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Dec 2nd 2016 @ The Blue Moon

Cambridge, United Kingdom
I Was There
Friday, December 2nd, 2016
8:00 PM
The Blue Moon
Cambridge, United Kingdom
Formed in the summer of 2008, Model Village are a self-reliant, sophistipop outfit who write songs that are confident, mature and utterly memorable at their core. The band's mix of jangly guitars, boy-girl harmonies, upbeat melodies and downbeat lyrics sit somewhere in the niche between Belle & Sebastian and The Promise Ring, if reviewers are to be believed.

The group has seen a bunch of line-up changes over the years, drawing in people with backgrounds in a whole bunch of different bands, including Econoline, Owl & Mouse, Hey Colossus, Fuzzy Lights, and Reynolds. Influenced by Jim O'Rourke, Prefab Sprout, Yo La Tengo, Steely Dan, Red House Painters, and Camera Obscura, the group pulled all these threads together to make 2015's "Healing Centre", their most compelling record to date, and the first full-length with vocalist Lily Somerville.

Both this record, and their previous albums, "A Solution To Everything" and "You Chose These Woes", have been repeatedly played across 6Music programmes, including by Gideon Coe and Steve Lamacq, as well as by John Kennedy on XFM. The group have played gigs with The Lemonheads, Allo Darlin', Jeffrey Lewis, Half Man Half Biscuit, The Wave Pictures, Adam Green, and Slow Club, appeared twice at Daylight Music at London's Union Chapel, and featured on the main stage at the Indietracks festival.

Owl & Mouse is the songwriting vehicle for talented young Brisbanite Hannah Botting, which began as a twosome with sister Jen. Those early outings have quickly grown into something altogether more fully formed, with the addition of Tom Wade (We Aeronauts) and the prolific pairing of Emma Winston and Dan Mayfield (Enderby's Room, Darren Hayman's Long Parliament).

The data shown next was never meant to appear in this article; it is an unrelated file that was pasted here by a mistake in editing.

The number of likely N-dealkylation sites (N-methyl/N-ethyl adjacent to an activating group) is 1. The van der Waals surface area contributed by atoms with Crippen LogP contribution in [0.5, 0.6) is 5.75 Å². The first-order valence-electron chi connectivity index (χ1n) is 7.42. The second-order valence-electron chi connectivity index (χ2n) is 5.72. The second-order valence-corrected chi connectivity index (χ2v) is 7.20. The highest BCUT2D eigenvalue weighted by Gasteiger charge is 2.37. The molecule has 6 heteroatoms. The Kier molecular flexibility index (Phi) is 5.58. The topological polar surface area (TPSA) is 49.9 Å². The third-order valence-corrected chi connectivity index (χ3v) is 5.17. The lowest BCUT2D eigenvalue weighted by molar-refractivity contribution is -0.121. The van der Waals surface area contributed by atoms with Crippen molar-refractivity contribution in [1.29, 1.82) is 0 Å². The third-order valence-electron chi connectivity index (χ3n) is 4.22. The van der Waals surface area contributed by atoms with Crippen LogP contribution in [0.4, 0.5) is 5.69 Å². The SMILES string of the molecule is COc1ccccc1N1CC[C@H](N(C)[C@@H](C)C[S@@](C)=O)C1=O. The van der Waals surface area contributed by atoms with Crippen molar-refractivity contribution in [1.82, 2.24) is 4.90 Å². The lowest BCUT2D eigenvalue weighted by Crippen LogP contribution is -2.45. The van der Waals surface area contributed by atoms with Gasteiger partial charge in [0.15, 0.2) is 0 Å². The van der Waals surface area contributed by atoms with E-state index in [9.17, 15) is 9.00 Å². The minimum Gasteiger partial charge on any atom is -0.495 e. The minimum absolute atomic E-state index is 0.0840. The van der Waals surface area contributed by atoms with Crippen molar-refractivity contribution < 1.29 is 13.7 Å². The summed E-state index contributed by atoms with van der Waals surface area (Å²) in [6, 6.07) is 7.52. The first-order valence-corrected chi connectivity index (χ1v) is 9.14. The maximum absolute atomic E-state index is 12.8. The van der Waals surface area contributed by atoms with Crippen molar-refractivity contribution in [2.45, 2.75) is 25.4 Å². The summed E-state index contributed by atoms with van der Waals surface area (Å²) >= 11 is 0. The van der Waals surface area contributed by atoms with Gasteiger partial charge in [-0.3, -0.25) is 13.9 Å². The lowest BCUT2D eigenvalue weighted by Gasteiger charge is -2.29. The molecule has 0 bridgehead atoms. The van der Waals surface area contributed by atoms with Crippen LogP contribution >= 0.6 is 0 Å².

The extra additions have given Hannah's songwriting an added musical depth, complimenting her songs' overarching themes and ideas. Straight out of the same school of Australian songwriting as The Go-Betweens, Triffids and Courtney Barnett, Hannah's words follow her compatriots' ability to be widescreen and personal at once, infused with an added degree of delicacy and poignancy. "There's definitely a theme of travel and adventure running across a lot of the songs," she says. "It's now been eight years since I moved away from my home town, and it's getting to that point where you're not really sure where your home is any more. That feeling of being a bit lost and a bit unsure but at the same time excited, is something that sits underneath all the songs." The results manifest themselves in an album, 2015's "Departures", that's both infectious and joyous - 'Misfits' and its ruminations on family; bittersweet - the brass-laden title track and its tal
es of airport arguments; and understatedly emotive - the turmoil of deciding whether to hold on to someone you love or not hold them back, detailed in 'Canvas Bags'; and 'Sinking Song's memories of the struggle of making friends in a new town, led by Wade's Stephin Merritt-esque baritone.

While nationality, family associations and honest songwriting invoke comparisons to Allo Darlin' - which Hannah diplomatically bats away by saying "It's very flattering but not very accurate in my opinion", while allying the band more with Camera Obscura and early Slow Club - that ignores Owl & Mouse's own sense of individuality and cohesion belying their relative youth as a band. Their music both swells the heart and conjures quiet reflection.

For the past 10 or so years Paul Goodwin has been Cambridge's premier pedlar of melodic melancholia. A measured songwriter with a knack for cutting self-analysis Goodwin skirts around the obvious, and finds himself floating in the gaps between folk, Americana, indie rock, and so on. He doesn't play live all that much, so take advantage of his brief flurry of activity following the release of new album "The Northern Lights in the Neon Tube".